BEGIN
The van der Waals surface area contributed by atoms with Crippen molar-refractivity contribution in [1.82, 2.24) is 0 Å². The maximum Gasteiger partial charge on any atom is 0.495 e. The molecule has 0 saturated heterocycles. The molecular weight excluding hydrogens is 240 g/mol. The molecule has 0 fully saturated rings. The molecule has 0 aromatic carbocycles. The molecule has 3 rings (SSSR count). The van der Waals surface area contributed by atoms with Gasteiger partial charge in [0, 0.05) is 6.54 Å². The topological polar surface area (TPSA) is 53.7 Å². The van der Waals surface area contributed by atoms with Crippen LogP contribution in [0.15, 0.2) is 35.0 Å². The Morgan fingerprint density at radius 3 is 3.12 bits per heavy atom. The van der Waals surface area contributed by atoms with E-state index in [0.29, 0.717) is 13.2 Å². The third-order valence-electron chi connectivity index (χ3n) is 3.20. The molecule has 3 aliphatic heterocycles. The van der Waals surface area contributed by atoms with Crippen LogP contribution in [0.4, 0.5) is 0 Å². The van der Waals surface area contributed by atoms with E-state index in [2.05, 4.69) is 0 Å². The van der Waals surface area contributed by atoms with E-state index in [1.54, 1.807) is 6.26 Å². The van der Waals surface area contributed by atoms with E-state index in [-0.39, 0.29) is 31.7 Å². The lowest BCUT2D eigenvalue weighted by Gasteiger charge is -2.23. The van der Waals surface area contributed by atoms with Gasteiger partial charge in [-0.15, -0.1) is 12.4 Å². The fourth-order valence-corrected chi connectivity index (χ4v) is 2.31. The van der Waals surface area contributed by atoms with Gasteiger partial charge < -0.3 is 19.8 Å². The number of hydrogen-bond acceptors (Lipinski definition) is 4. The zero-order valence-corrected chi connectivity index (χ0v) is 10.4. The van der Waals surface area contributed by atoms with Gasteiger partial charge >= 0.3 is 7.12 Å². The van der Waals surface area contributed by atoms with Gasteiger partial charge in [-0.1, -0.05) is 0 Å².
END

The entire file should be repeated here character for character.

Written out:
The van der Waals surface area contributed by atoms with Crippen molar-refractivity contribution in [1.82, 2.24) is 0 Å². The maximum Gasteiger partial charge on any atom is 0.495 e. The molecule has 0 saturated heterocycles. The molecular weight excluding hydrogens is 240 g/mol. The molecule has 0 fully saturated rings. The molecule has 0 aromatic carbocycles. The molecule has 3 rings (SSSR count). The van der Waals surface area contributed by atoms with Gasteiger partial charge in [0, 0.05) is 6.54 Å². The topological polar surface area (TPSA) is 53.7 Å². The van der Waals surface area contributed by atoms with Crippen LogP contribution in [0.15, 0.2) is 35.0 Å². The Morgan fingerprint density at radius 3 is 3.12 bits per heavy atom. The van der Waals surface area contributed by atoms with E-state index in [0.29, 0.717) is 13.2 Å². The third-order valence-electron chi connectivity index (χ3n) is 3.20. The molecule has 3 aliphatic heterocycles. The van der Waals surface area contributed by atoms with Crippen LogP contribution in [0.4, 0.5) is 0 Å². The van der Waals surface area contributed by atoms with E-state index in [2.05, 4.69) is 0 Å². The van der Waals surface area contributed by atoms with E-state index in [1.54, 1.807) is 6.26 Å². The van der Waals surface area contributed by atoms with E-state index in [-0.39, 0.29) is 31.7 Å². The lowest BCUT2D eigenvalue weighted by Gasteiger charge is -2.23. The van der Waals surface area contributed by atoms with Gasteiger partial charge in [-0.15, -0.1) is 12.4 Å². The fourth-order valence-corrected chi connectivity index (χ4v) is 2.31. The van der Waals surface area contributed by atoms with Gasteiger partial charge < -0.3 is 19.8 Å². The number of hydrogen-bond acceptors (Lipinski definition) is 4. The zero-order valence-corrected chi connectivity index (χ0v) is 10.4. The van der Waals surface area contributed by atoms with Gasteiger partial charge >= 0.3 is 7.12 Å². The van der Waals surface area contributed by atoms with Gasteiger partial charge in [-0.1, -0.05) is 0 Å².